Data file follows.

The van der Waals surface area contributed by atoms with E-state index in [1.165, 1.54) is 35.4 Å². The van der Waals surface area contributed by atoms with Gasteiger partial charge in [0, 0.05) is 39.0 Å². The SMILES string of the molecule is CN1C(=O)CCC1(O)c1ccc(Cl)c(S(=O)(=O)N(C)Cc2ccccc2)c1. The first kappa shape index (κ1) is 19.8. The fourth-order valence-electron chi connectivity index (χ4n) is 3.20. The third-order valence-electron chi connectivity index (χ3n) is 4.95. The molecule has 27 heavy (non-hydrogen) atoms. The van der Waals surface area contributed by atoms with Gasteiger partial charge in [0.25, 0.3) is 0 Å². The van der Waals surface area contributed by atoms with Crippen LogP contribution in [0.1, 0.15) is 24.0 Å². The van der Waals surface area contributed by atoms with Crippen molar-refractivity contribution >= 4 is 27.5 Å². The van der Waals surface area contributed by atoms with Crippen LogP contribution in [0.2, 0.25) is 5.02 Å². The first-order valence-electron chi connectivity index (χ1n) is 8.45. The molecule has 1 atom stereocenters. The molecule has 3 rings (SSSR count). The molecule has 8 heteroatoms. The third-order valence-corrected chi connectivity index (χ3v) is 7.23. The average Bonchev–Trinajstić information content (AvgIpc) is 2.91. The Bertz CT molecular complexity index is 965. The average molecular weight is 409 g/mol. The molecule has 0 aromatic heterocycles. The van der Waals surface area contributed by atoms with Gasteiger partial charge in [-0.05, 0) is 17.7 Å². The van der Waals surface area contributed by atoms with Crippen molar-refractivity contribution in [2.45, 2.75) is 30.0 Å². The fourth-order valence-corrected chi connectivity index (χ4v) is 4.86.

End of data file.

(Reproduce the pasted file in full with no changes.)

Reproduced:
The van der Waals surface area contributed by atoms with E-state index in [1.165, 1.54) is 35.4 Å². The van der Waals surface area contributed by atoms with Gasteiger partial charge in [0, 0.05) is 39.0 Å². The SMILES string of the molecule is CN1C(=O)CCC1(O)c1ccc(Cl)c(S(=O)(=O)N(C)Cc2ccccc2)c1. The first kappa shape index (κ1) is 19.8. The fourth-order valence-electron chi connectivity index (χ4n) is 3.20. The third-order valence-electron chi connectivity index (χ3n) is 4.95. The molecule has 27 heavy (non-hydrogen) atoms. The van der Waals surface area contributed by atoms with Gasteiger partial charge in [0.25, 0.3) is 0 Å². The van der Waals surface area contributed by atoms with Crippen LogP contribution in [0.1, 0.15) is 24.0 Å². The van der Waals surface area contributed by atoms with Crippen molar-refractivity contribution >= 4 is 27.5 Å². The van der Waals surface area contributed by atoms with Crippen LogP contribution in [0.2, 0.25) is 5.02 Å². The first-order valence-electron chi connectivity index (χ1n) is 8.45. The molecule has 1 atom stereocenters. The molecule has 3 rings (SSSR count). The molecule has 8 heteroatoms. The third-order valence-corrected chi connectivity index (χ3v) is 7.23. The average Bonchev–Trinajstić information content (AvgIpc) is 2.91. The Bertz CT molecular complexity index is 965. The average molecular weight is 409 g/mol. The molecule has 0 aromatic heterocycles. The van der Waals surface area contributed by atoms with Gasteiger partial charge in [-0.05, 0) is 17.7 Å². The van der Waals surface area contributed by atoms with Crippen molar-refractivity contribution in [2.45, 2.75) is 30.0 Å². The fourth-order valence-corrected chi connectivity index (χ4v) is 4.86.